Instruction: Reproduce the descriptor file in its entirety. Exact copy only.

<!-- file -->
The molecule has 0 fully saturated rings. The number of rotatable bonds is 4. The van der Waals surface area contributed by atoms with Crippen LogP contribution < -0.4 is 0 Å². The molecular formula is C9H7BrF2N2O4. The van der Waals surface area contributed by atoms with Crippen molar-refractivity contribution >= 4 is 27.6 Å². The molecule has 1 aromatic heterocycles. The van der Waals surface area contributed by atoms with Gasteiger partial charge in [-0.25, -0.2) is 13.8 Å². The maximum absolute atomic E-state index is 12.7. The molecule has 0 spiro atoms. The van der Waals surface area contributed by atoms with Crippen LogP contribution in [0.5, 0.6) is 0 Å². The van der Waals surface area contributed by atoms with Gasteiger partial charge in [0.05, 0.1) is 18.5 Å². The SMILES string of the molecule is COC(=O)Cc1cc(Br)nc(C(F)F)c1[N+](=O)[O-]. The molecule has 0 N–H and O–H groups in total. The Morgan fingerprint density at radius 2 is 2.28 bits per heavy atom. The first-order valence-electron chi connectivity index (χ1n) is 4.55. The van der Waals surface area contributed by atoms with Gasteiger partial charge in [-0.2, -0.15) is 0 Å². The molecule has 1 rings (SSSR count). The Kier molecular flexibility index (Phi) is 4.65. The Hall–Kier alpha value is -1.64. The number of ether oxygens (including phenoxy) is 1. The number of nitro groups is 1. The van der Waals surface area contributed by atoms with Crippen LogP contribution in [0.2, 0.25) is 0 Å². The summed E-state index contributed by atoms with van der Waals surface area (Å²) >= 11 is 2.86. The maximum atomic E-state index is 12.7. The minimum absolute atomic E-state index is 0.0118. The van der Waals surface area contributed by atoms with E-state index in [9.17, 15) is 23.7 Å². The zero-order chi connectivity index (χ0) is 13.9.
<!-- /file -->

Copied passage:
The molecule has 0 fully saturated rings. The number of rotatable bonds is 4. The van der Waals surface area contributed by atoms with Crippen LogP contribution < -0.4 is 0 Å². The molecular formula is C9H7BrF2N2O4. The van der Waals surface area contributed by atoms with Crippen molar-refractivity contribution >= 4 is 27.6 Å². The molecule has 1 aromatic heterocycles. The van der Waals surface area contributed by atoms with Gasteiger partial charge in [-0.25, -0.2) is 13.8 Å². The maximum absolute atomic E-state index is 12.7. The molecule has 0 spiro atoms. The van der Waals surface area contributed by atoms with Crippen LogP contribution in [0.5, 0.6) is 0 Å². The van der Waals surface area contributed by atoms with Gasteiger partial charge in [0.05, 0.1) is 18.5 Å². The SMILES string of the molecule is COC(=O)Cc1cc(Br)nc(C(F)F)c1[N+](=O)[O-]. The molecule has 0 N–H and O–H groups in total. The Morgan fingerprint density at radius 2 is 2.28 bits per heavy atom. The first-order valence-electron chi connectivity index (χ1n) is 4.55. The van der Waals surface area contributed by atoms with Gasteiger partial charge in [-0.2, -0.15) is 0 Å². The molecule has 1 rings (SSSR count). The Kier molecular flexibility index (Phi) is 4.65. The Hall–Kier alpha value is -1.64. The number of ether oxygens (including phenoxy) is 1. The number of nitro groups is 1. The van der Waals surface area contributed by atoms with Crippen LogP contribution in [0.2, 0.25) is 0 Å². The summed E-state index contributed by atoms with van der Waals surface area (Å²) >= 11 is 2.86. The maximum atomic E-state index is 12.7. The minimum absolute atomic E-state index is 0.0118. The van der Waals surface area contributed by atoms with E-state index in [9.17, 15) is 23.7 Å². The zero-order chi connectivity index (χ0) is 13.9.